The CMA will now conduct a full investigation as to whether there are any adverse effects on competition in the market, and determine what measures, if any, need to be taken to address these.

The statutory deadline for the CMA to complete the market investigation reference is 13 March 2019.

Footnotes

1. https://www.fca.org.uk/publication/policy/ps17-08.pdf

2. To 27 February 2017 see https://www.fca.org.uk/publication/foi/foi4965.pdf

The content of this article is intended to provide a general guide to the subject matter. Specialist advice should be sought about your specific circumstances.

To print this article, all you need is to be registered on Mondaq.com.

Click to Login as an existing user or Register so you can print this article.

Authors
Rebecca Lowe
 
In association with
Related Video
Up-coming Events Search
Tools
Print
Font Size:
Translation
Channels
Mondaq on Twitter
 
Register for Access and our Free Biweekly Alert for
This service is completely free. Access 250,000 archived articles from 100+ countries and get a personalised email twice a week covering developments (and yes, our lawyers like to think you’ve read our Disclaimer).
 
Email Address
Company Name
Password
Confirm Password
Position
Mondaq Topics -- Select your Interests
 Accounting
 Anti-trust
 Commercial
 Compliance
 Consumer
 Criminal
 Employment
 Energy
 Environment
 Family
 Finance
 Government
 Healthcare
 Immigration
 Insolvency
 Insurance
 International
 IP
 Law Performance
 Law Practice
 Litigation
 Media & IT
 Privacy
 Real Estate
 Strategy
 Tax
 Technology
 Transport
 Wealth Mgt
Regions
Africa
Asia
Asia Pacific
Australasia
Canada
Caribbean
Europe
European Union
Latin America
Middle East
U.K.
United States
Worldwide Updates
Check to state you have read and
agree to our Terms and Conditions

Terms & Conditions and Privacy Statement

Mondaq.com (the Website) is owned and managed by Mondaq Ltd and as a user you are granted a non-exclusive, revocable license to access the Website under its terms and conditions of use. Your use of the Website constitutes your agreement to the following terms and conditions of use. Mondaq Ltd may terminate your use of the Website if you are in breach of these terms and conditions or if Mondaq Ltd decides to terminate your license of use for whatever reason.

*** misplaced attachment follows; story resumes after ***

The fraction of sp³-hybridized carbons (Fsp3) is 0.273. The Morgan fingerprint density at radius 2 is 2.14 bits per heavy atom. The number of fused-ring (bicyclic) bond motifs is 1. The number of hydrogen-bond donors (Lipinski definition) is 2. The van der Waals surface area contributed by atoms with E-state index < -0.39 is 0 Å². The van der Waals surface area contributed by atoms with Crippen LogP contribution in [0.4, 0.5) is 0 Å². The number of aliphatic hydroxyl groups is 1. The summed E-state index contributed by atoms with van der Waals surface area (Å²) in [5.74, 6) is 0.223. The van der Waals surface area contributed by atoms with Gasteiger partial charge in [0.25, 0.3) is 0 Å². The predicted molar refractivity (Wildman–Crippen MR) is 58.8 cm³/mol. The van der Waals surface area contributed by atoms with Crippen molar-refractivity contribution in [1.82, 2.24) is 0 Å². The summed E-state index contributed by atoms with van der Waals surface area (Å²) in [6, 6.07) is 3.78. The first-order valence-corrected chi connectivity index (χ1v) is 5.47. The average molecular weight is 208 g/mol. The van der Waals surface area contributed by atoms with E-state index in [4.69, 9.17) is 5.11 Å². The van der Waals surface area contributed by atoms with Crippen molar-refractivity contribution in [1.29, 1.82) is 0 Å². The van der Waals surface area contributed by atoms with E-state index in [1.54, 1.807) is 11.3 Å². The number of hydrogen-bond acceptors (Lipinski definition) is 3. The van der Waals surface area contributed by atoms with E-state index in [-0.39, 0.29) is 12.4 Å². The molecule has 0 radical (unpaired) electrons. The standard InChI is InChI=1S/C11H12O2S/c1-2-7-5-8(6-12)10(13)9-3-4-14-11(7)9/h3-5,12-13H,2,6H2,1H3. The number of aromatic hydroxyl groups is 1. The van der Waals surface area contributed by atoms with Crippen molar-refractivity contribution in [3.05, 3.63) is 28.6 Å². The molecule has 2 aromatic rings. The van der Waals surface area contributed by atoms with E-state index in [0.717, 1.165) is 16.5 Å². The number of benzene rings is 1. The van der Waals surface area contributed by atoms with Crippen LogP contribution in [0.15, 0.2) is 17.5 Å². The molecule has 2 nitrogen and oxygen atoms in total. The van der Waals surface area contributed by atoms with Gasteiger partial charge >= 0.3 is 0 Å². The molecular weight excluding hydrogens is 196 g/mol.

Use of www.mondaq.com

You may use the Website but are required to register as a user if you wish to read the full text of the content and articles available (the Content). You may not modify, publish, transmit, transfer or sell, reproduce, create derivative works from, distribute, perform, link, display, or in any way exploit any of the Content, in whole or in part, except as expressly permitted in these terms & conditions or with the prior written consent of Mondaq Ltd. You may not use electronic or other means to extract details or information about Mondaq.com’s content, users or contributors in order to offer them any services or products which compete directly or indirectly with Mondaq Ltd’s services and products.

Disclaimer

Mondaq Ltd and/or its respective suppliers make no representations about the suitability of the information contained in the documents and related graphics published on this server for any purpose. All such documents and related graphics are provided "as is" without warranty of any kind. Mondaq Ltd and/or its respective suppliers hereby disclaim all warranties and conditions with regard to this information, including all implied warranties and conditions of merchantability, fitness for a particular purpose, title and non-infringement. In no event shall Mondaq Ltd and/or its respective suppliers be liable for any special, indirect or consequential damages or any damages whatsoever resulting from loss of use, data or profits, whether in an action of contract, negligence or other tortious action, arising out of or in connection with the use or performance of information available from this server.